The wild and colorful costumes and masquerades that precede the Christian season of Lent have created popular festival traditions in Spain and Portugal.
One of Portugal's most famous Carnival events takes place in the northcentral town of Lazarin, with its pagan 'careto' ritual of young men in colored woolen quilts donning brass, leather or wooden masks as they dance and chase people — especially young women — through the streets, trying to scare them by making lots of noise and jingling bells.
In Spain's central town of Luzon, men covered in oil and soot wear bull horns and cowbells to represent the devil. Records of Luzon's Carnival date as far back as the 14th century, although it is believed to be much older.
Up north in Alsasua, half-man, half-bull figures known as Momotxorros smear their face as if with the blood of a sacrificed animal. Wearing horns and red-stained sheets, they roam the Spanish town, roaring fiercely and brandishing sticks.
In Spain's ancient village of Unamu, people dress up as Mamuxarro, folkloric figures in white with a red sash and a metal mask to cover their faces as they pursue townsfolk with sticks. According to custom, their alleged victims (usually young women) must kneel and kiss their knee after he makes the sign of the cross on their forehead.
In the northern Basque village of Lesaka, where the central character is the Zaku Zaharrak, revelers stuffed into sacks full of straw threaten people with sticks bearing inflated animal bladders.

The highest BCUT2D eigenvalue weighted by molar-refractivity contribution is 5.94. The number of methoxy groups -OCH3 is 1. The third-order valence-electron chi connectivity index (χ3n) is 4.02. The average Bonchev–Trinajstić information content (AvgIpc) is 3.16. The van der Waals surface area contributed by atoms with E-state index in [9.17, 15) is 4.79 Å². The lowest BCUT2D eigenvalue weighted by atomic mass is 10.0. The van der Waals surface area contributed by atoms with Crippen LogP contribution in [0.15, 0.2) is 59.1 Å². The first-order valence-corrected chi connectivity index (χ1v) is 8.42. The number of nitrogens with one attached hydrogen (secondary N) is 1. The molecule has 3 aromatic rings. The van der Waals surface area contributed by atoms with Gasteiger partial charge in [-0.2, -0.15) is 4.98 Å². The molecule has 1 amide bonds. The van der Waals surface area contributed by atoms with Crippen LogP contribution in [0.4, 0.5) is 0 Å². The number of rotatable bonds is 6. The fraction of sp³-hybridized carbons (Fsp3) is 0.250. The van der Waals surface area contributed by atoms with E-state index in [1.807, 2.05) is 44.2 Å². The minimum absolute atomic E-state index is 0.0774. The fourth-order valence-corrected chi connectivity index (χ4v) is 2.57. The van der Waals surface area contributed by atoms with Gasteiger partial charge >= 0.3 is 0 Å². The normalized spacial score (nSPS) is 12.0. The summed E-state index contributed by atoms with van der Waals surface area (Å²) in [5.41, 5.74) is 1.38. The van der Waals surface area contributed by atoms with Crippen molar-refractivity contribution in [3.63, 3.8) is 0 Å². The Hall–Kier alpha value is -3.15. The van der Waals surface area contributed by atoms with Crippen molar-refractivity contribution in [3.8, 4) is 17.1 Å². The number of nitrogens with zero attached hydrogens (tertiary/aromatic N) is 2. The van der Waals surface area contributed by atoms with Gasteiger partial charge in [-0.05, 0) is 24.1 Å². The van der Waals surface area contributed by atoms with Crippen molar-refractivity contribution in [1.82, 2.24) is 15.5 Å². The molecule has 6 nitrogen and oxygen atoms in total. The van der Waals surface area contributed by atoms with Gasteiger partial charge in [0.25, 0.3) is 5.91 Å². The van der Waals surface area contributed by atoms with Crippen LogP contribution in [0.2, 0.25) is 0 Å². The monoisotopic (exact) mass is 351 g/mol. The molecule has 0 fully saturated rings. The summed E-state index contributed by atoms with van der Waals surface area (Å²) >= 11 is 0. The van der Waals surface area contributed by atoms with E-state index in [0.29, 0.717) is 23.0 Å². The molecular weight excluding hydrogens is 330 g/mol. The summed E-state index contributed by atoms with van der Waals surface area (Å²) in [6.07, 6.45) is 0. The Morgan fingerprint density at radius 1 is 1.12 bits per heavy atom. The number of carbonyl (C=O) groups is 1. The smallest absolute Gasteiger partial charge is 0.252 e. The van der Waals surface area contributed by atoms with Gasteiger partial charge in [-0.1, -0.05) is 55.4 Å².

The Pyrenees villages of Ituren and Zubieta stage one of Europe's most ancient carnivals — dating from Roman times. Residents dress up as figures known as Joaldunak and parade through the streets with sheepskins around their waists and shoulders, conical caps and cowbells on their backs.
Here's a gallery of images from this year's festivals.
See full collection of Spain Portugal Towns Celebrate Carnival
Text from the AP news story,AP PHOTOS: Spanish, Portuguese towns celebrate Carnival.
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Nat Castañeda is an interdisciplinary visual artist based in Brooklyn, New York. A California native, Castañeda works primarily in video and collage, with an emphasis on tactile intimacy with her materials remaining an important aspect of all her projects. Common issues in Castañeda’s work are the conflating of iconography and pornography, the questioning of traditional gender binaries, and the role of technology within personal narratives. She received her MFA from the School of Visual Arts and has shown at venues such as El Museo del Barrio and Electronic Arts Intermix. In addition to her art practice, Castañeda currently works at The Associated Press where she leads a team that curates AP's online archive of historic and contemporary photojournalism. Castañeda’s photography has appeared in the New York Times,U.S. News & World Report and USA Today.